I think it’s time that we put some serious thought into the work that we are doing. We need to see if our gifts are best used at home (on the planning/admin side of trips) or in the field for whatever work is being done. And we need to seriously consider if they even need westerners to help with this certain area. I think it’s important we not only look at the motivations for our actions but the actions that we are doing.
I have no doubt that those of you who have gone love Jesus and want to serve Him but I do doubt that you were absolutely needed for this job.
Ouch. Sorry. I’m getting you another cup of cocoa as we speak.
When we started the beginning stages of planning to build a rehab center, I had ZERO input into the architectural design of the rehab center. Want to know why? I’M NOT AN ARCHITECT. Our job at One Love is to raise money for the center and awareness about addiction. Who will work at the center? KENYANS.
Let me ask you something, would you like to go to rehab and talk to someone who has never lived in your country and knows nothing about your life but thinks they are qualified because they have a degree from another country?
It makes no sense. Our center will be Kenyans for Kenyans. I will do whatever is in my ability to do for this center. But I will not do a job that I am not qualified to do just so I can get glory for myself.
Doing things you are not qualified to do ends up hurting the people that you are trying to help and exploiting the faces of humans you don’t really know.
This is a conversation that needs to keep on going. We need to constantly be talking about the programs and trips we are planning. These trips are not about us. I know the phrase “I came to serve them and they served me!” is common, and I know it’s meant to be sweet…but that mindset is exactly what I’m talking about.
Re-consider going on a trip just to “see poverty” because you can do that in the US, in every single city in America. Re-consider going on a trip just to “travel” – do that with your own money. Just re-consider. You’re going to be raising a lot of money for something, make sure it’s worth it.
And I hate to break it to you, but an instagram picture is not worth $3500.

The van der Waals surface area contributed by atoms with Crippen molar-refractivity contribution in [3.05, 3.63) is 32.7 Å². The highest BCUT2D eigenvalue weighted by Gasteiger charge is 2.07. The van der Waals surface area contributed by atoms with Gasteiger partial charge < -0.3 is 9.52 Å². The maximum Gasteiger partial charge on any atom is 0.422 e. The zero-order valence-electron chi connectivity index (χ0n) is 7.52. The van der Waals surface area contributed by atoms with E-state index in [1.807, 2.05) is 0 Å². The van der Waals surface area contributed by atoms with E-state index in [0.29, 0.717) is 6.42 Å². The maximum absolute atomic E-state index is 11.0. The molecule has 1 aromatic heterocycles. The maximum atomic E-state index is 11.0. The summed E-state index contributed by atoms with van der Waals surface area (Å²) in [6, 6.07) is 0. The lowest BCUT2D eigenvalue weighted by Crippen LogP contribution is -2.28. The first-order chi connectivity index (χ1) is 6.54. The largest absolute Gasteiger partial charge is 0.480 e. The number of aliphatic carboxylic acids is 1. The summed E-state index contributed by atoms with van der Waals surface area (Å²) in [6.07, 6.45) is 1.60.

There are a lot of people out there doing good, long-term work. Invest in those people. I know it’s hard not to get to experience other cultures for ourselves but that’s just it. It’s for YOU. That’s not what the great commission was about and that’s not what missions is about.
Everyone is gifted and everyone can serve but it’s so important we search out where we can serve best. If your passion is teaching, don’t go on a medical mission trip and vice versa. Use your gifts in a way that God gets the most glory. Your story should be about forming relationships and empowering the community.
Let’s make this life about loving Jesus and going off of His example to serve the world. If you have a heart for missions, then that means you are called to either be a missionary or support missionaries. Don’t be someone who bounces all over the world going on short term mission trips, capturing thousands of photos but making no relationships.
That’s just not Jesus. His heart is for community and relationships.
Be someone who fosters that community everywhere you go. And once you’ve found your place or your calling, stay there.
June, 2012June, 2013
Because moments like this are worth it. Watching my kids grow up has been my greatest joy. 2 years and 4 trips of going to the same place – I have found my community and I’m never doing anything else with my time abroad. God is good.
Also, please don’t read this post as someone who has done it perfectly. I have screwed up majorly in this area and that’s how I can write about it now. I’ve felt icky and strange and uncomfortable because I knew that I wasn’t really helping anyone. My goal now and our goal at One Love His Love is to empower the community and stand alongside them or even behind them in everything that they do. Even after 4 years and 6 trips to Kenya, I am JUST NOW beginning to truly understand the country and community that I love and how I can best be used.
“O people, the LORD has told you what is good, and this is what he requires of you: to do what is right, to love mercy, and to walk humbly with your God.”
Thanks for reading, ya’ll. Get another cup of cocoa on me.
Keep loving well,